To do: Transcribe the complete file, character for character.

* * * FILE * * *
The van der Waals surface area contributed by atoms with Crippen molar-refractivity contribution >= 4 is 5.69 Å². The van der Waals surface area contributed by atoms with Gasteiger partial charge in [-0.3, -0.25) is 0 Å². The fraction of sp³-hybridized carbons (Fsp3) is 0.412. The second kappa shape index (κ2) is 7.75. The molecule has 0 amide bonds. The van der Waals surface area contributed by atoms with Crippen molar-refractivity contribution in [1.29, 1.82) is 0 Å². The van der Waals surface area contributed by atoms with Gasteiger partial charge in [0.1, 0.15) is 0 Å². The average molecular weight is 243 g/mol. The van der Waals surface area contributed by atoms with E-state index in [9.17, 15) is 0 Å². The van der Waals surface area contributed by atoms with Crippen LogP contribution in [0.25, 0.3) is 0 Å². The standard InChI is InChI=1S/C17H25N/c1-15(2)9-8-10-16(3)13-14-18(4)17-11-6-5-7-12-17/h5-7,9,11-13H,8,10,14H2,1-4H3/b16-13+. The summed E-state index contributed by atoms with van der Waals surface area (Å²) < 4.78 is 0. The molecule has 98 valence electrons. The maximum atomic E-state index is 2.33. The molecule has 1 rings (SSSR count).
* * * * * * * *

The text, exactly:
The van der Waals surface area contributed by atoms with Crippen molar-refractivity contribution >= 4 is 5.69 Å². The van der Waals surface area contributed by atoms with Gasteiger partial charge in [-0.3, -0.25) is 0 Å². The fraction of sp³-hybridized carbons (Fsp3) is 0.412. The second kappa shape index (κ2) is 7.75. The molecule has 0 amide bonds. The van der Waals surface area contributed by atoms with Crippen molar-refractivity contribution in [1.29, 1.82) is 0 Å². The van der Waals surface area contributed by atoms with Gasteiger partial charge in [0.1, 0.15) is 0 Å². The average molecular weight is 243 g/mol. The van der Waals surface area contributed by atoms with E-state index in [9.17, 15) is 0 Å². The van der Waals surface area contributed by atoms with Crippen LogP contribution in [0.25, 0.3) is 0 Å². The standard InChI is InChI=1S/C17H25N/c1-15(2)9-8-10-16(3)13-14-18(4)17-11-6-5-7-12-17/h5-7,9,11-13H,8,10,14H2,1-4H3/b16-13+. The summed E-state index contributed by atoms with van der Waals surface area (Å²) < 4.78 is 0. The molecule has 98 valence electrons. The maximum atomic E-state index is 2.33. The molecule has 1 rings (SSSR count).